HSE: Don't Use Off-the-Shelf Ergonomics Training
"If you do need staff training, and there are many residual risks where this is the case, then this needs to be customized and professionally delivered. Any such training should be based on observations of current working practices and should be informed by the views and experience of the workforce," HSE Health and Work Portfolio Manager Geoff Cox said.
Off-the-shelf manual handling training should become a thing of the past, England's Health and Safety Executive (HSE) said in new musculoskeletal disorder advice posted March 21. The guidance for employers was created to help them decide what type of help they need to tackle MSD risks in their workplaces by illustrating different approaches and listing professional organizations that can assist.
The advice was developed with the input and involvement of businesses, trade unions, trade bodies, training providers, professional organizations, safety professionals, and consultants.
HSE Health and Work Portfolio Manager Geoff Cox introduced it at the agency's inaugural MSD Summit on March 21. "Our research shows that simplistic training involving bending your knees to lift a cardboard box is just a waste of time and money, it just doesn't make any difference," he said. "The overall aim is to avoid and reduce manual handling, and that's where employers should start if their workforce faces manual handling risks. Don't start with training, start with re-organizing and redesigning your working practices."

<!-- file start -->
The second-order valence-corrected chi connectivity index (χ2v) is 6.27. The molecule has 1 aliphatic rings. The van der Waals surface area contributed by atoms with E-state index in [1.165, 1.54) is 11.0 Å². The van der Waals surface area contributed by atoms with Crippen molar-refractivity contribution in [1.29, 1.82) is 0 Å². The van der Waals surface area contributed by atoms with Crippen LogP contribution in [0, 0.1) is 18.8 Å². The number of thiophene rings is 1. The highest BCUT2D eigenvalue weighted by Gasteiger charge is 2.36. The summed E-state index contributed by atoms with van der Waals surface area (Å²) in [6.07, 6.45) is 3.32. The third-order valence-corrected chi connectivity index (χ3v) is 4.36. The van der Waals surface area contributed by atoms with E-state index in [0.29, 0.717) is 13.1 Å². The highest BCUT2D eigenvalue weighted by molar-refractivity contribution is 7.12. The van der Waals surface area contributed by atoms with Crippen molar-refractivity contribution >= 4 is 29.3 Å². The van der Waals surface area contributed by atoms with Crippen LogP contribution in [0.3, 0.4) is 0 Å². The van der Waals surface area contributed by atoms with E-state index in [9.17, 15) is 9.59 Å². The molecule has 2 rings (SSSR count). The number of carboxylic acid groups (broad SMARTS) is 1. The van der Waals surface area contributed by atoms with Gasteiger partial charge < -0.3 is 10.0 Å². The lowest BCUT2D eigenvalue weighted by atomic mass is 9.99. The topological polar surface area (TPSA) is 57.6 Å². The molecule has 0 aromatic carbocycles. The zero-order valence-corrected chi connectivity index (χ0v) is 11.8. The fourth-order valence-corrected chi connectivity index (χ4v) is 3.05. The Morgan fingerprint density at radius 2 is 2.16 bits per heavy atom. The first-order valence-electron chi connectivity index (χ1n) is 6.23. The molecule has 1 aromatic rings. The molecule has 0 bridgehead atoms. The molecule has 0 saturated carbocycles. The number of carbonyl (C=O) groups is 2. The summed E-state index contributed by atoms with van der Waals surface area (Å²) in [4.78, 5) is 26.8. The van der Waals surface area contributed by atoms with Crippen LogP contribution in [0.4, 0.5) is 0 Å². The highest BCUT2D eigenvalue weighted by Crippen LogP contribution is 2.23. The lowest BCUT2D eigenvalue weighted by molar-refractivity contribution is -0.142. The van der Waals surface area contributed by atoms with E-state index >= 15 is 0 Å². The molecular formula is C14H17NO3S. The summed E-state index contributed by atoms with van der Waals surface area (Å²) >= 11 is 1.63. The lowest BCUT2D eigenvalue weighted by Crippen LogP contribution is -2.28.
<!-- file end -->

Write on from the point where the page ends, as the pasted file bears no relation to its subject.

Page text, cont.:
"If you do need staff training, and there are many residual risks where this is the case, then this needs to be customized and professionally delivered. Any such training should be based on observations of current working practices and should be informed by the views and experience of the workforce," Cox added.
Organizations involved in developing the guidance included EEF, Unite the Union, ROSPA, IOSH, and BSIF. Terry Woolmer, head of Health and Safety Policy at EEF, said the advice "won't tell you how to resolve your MSD issues, but it will help you decide what types of approaches suit your business and where to get the help you need."
Susan Murray, national health and safety advisor for Unite the Union, said, "The key point from the web-based advice is the importance of involving workers in all aspects dealing with manual handling solutions. The people who do the work often come up with the best answers."